The portrait of Abbot Epyphanius (824-42), San Vincenzo al Volturno
Portraits are rare before the High Middle Ages. This makes the vivid portrait of Abbot Epyphanius in the crypt of San Vincenzo al Volturno rather special. He is named in the panel below his full-length picture. His square nimbus indicates that he was alive at the time.
John Mitchell in the crypt at San Vincenzo al Volturno
Found in the 19th century and the subject of studies by all the great European art historians – Toesca, Gombrich, and Belting, to name a few – it has its own place in the canon. Imagine, then, the unease caused by a new analysis by Vincenzo Gheroldi and Sara Marazzani using XRF methods to detect the hidden structure of the famous painting which seems to show that the portrait was inserted into a pre-existing painting (published in Città e Campagna [Archeologia Barbarica 2], 2018). Such techniques have to be welcomed, as in all areas of archaeology and art history, but the results call for critical analysis.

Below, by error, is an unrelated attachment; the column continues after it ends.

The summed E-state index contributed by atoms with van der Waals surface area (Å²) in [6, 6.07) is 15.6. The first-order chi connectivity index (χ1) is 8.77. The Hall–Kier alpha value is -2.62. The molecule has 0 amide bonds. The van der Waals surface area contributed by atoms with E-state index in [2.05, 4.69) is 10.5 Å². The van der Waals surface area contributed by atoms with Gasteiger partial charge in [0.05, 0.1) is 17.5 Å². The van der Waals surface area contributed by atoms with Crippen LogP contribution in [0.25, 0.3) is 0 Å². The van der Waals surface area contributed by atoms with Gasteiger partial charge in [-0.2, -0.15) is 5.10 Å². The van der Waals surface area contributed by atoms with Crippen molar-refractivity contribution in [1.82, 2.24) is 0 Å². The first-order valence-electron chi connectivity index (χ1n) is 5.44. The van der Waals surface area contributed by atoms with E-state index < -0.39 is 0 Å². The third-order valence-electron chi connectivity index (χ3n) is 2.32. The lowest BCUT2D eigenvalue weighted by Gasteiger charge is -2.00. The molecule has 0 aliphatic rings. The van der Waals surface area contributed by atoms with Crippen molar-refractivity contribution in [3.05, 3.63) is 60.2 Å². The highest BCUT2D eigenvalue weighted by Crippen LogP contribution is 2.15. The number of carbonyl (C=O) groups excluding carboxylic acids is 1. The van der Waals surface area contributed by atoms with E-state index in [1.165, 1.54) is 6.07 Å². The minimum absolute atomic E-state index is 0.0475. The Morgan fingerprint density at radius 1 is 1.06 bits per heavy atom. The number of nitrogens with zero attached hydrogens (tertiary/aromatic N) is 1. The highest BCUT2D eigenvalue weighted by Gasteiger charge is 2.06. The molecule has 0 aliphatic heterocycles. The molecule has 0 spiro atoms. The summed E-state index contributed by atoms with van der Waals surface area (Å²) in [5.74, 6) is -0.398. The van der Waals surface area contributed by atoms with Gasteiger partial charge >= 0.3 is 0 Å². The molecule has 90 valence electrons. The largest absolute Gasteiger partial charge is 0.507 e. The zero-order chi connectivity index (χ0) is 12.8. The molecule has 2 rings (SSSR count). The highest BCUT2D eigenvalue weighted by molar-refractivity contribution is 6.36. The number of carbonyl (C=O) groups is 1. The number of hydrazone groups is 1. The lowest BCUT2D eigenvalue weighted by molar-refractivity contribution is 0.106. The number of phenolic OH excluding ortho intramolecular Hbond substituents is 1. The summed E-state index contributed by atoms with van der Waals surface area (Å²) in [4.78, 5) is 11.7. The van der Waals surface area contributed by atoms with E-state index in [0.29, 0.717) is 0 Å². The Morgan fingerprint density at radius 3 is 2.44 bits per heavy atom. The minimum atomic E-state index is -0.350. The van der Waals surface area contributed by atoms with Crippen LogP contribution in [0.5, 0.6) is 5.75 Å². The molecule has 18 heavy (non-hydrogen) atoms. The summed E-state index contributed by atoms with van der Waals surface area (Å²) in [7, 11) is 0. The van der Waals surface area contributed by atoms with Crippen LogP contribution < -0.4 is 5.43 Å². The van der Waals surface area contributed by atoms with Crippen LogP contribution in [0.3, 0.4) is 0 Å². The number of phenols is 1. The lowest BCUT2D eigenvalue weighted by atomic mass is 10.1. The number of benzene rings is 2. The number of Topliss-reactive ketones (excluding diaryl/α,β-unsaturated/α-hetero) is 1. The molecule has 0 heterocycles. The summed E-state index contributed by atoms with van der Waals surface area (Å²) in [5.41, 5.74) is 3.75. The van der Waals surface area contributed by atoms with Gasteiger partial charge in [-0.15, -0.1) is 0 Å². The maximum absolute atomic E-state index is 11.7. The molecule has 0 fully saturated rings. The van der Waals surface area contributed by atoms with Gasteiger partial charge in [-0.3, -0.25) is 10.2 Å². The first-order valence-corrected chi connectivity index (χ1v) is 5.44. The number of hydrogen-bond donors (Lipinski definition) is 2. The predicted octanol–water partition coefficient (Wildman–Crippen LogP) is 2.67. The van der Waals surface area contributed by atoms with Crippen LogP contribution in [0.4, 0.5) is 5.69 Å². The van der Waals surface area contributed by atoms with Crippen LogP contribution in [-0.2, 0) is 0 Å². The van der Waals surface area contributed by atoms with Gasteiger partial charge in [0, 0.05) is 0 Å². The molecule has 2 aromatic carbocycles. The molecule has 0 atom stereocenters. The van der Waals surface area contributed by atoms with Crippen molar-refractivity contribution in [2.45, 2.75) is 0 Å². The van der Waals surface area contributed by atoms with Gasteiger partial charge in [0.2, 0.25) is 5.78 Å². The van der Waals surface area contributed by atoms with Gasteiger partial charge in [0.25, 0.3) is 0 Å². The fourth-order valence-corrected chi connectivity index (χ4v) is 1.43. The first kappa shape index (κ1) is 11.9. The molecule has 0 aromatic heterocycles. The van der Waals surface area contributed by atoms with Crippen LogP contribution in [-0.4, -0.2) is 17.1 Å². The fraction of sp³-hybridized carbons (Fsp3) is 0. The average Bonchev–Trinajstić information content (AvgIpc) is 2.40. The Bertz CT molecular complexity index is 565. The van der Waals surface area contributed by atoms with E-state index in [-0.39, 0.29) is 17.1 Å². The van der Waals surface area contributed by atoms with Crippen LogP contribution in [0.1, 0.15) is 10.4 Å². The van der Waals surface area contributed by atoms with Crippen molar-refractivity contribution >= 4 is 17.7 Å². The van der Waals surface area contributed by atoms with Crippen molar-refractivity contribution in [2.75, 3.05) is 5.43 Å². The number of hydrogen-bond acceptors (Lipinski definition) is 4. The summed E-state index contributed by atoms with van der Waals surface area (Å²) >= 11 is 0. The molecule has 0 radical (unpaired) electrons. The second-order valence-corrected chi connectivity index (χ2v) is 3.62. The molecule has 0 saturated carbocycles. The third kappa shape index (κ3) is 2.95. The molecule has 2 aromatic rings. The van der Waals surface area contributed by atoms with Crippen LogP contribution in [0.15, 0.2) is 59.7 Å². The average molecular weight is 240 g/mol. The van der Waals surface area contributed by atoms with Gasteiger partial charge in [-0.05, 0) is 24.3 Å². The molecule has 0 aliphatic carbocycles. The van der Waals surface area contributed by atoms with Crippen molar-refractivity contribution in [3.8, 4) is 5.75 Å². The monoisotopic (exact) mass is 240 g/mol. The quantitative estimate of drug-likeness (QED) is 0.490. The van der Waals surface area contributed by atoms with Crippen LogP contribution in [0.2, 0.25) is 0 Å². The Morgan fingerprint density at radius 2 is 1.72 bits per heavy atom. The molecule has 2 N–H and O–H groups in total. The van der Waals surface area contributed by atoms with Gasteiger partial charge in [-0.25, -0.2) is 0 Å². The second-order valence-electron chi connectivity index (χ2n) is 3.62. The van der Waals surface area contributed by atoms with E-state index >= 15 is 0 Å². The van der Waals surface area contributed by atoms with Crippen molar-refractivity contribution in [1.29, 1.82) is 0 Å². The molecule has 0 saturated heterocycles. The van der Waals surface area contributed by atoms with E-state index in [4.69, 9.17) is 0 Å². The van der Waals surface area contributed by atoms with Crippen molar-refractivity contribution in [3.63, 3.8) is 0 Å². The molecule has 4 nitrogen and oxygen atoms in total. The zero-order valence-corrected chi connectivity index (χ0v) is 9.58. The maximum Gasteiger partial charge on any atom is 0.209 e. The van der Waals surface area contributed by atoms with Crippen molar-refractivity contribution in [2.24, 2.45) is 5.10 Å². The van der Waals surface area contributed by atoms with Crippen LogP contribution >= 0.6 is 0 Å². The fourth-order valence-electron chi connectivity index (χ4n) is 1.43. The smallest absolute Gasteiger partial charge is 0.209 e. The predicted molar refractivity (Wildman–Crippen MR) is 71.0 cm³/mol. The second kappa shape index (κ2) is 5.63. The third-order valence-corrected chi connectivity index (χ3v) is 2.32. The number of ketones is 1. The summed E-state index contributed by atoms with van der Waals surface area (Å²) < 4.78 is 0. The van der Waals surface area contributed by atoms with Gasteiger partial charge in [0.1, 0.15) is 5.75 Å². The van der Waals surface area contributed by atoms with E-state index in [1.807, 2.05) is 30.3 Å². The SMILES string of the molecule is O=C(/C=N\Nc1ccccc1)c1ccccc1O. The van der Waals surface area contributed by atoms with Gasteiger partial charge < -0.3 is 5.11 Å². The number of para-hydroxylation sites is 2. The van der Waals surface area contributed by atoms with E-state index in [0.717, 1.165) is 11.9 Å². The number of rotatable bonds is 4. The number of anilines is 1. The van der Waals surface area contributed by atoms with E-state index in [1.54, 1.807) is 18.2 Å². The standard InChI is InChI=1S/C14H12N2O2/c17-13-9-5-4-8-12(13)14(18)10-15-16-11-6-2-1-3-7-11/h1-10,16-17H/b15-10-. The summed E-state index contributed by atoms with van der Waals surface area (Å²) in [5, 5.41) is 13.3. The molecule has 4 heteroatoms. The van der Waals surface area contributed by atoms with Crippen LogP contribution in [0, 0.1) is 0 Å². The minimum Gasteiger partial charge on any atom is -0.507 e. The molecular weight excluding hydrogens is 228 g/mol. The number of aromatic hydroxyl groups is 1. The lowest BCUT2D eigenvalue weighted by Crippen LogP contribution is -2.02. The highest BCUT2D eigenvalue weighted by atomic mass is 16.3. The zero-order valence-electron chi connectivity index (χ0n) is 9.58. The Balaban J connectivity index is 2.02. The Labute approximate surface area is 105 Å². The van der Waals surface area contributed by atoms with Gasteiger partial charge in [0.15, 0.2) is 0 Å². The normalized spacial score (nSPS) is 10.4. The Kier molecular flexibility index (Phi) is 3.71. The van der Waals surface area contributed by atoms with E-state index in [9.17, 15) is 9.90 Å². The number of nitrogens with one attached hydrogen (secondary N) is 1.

I visited the crypt with John Mitchell, an art historian who has published a ground-breaking study of the paintings. He arrived rather convinced by the new interpretation. But his eagle eye focussed and he wondered.
Traces of an underlying cartoon are plainly evident to the eye. A feint hand with long claw like fingers reaches out far beyond those of Abbot Epyphanius’s today. In fact, the hand sits oddly under the very base of the crucifixion. In other words the final portrait was adjusted to a more normal supplicant position and his arms were appropriately shortened. Carelessly, traces of the working cartoon remained.
John Mitchell focusses upon Epyphanius
John focussed, let his fingers work their way over the fresco and hummed. Yes, he agreed, the portrait came later, but was it minutes or hours, or a decade or two? On balance, given the fine insertion of the portrait into the panel, it looks as though a special artist was called to deal with the living abbot. Surely, we are talking minutes hours or days rather than years or decades?
The science cannot be challenged but its interpretation can be.